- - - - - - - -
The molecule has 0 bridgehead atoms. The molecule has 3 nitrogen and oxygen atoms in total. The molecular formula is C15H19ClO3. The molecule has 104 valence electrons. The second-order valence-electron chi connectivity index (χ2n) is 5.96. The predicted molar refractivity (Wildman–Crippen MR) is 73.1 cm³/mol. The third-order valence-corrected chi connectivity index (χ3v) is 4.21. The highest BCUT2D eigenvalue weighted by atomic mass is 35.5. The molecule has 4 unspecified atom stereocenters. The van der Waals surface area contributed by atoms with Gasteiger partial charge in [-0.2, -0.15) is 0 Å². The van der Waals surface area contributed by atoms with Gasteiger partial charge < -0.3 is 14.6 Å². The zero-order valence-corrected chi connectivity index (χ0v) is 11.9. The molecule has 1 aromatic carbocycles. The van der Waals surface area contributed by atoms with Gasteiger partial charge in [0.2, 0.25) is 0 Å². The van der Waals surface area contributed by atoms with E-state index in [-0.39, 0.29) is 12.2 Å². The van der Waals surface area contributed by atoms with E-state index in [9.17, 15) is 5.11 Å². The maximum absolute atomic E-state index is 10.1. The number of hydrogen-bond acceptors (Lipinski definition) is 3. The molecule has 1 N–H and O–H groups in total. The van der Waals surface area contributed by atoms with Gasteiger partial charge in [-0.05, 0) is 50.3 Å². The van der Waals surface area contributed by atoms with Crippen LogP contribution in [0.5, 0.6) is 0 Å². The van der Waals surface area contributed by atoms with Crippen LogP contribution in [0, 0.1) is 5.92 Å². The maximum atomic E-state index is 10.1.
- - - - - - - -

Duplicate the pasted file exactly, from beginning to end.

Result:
The molecule has 0 bridgehead atoms. The molecule has 3 nitrogen and oxygen atoms in total. The molecular formula is C15H19ClO3. The molecule has 104 valence electrons. The second-order valence-electron chi connectivity index (χ2n) is 5.96. The predicted molar refractivity (Wildman–Crippen MR) is 73.1 cm³/mol. The third-order valence-corrected chi connectivity index (χ3v) is 4.21. The highest BCUT2D eigenvalue weighted by atomic mass is 35.5. The molecule has 4 unspecified atom stereocenters. The van der Waals surface area contributed by atoms with Gasteiger partial charge in [-0.2, -0.15) is 0 Å². The van der Waals surface area contributed by atoms with Gasteiger partial charge < -0.3 is 14.6 Å². The zero-order valence-corrected chi connectivity index (χ0v) is 11.9. The molecule has 1 aromatic carbocycles. The van der Waals surface area contributed by atoms with Gasteiger partial charge in [0.2, 0.25) is 0 Å². The van der Waals surface area contributed by atoms with E-state index in [-0.39, 0.29) is 12.2 Å². The van der Waals surface area contributed by atoms with E-state index in [9.17, 15) is 5.11 Å². The maximum absolute atomic E-state index is 10.1. The number of hydrogen-bond acceptors (Lipinski definition) is 3. The molecule has 1 N–H and O–H groups in total. The van der Waals surface area contributed by atoms with Gasteiger partial charge in [-0.05, 0) is 50.3 Å². The van der Waals surface area contributed by atoms with Crippen LogP contribution in [0.5, 0.6) is 0 Å². The van der Waals surface area contributed by atoms with Crippen LogP contribution in [0, 0.1) is 5.92 Å². The maximum atomic E-state index is 10.1.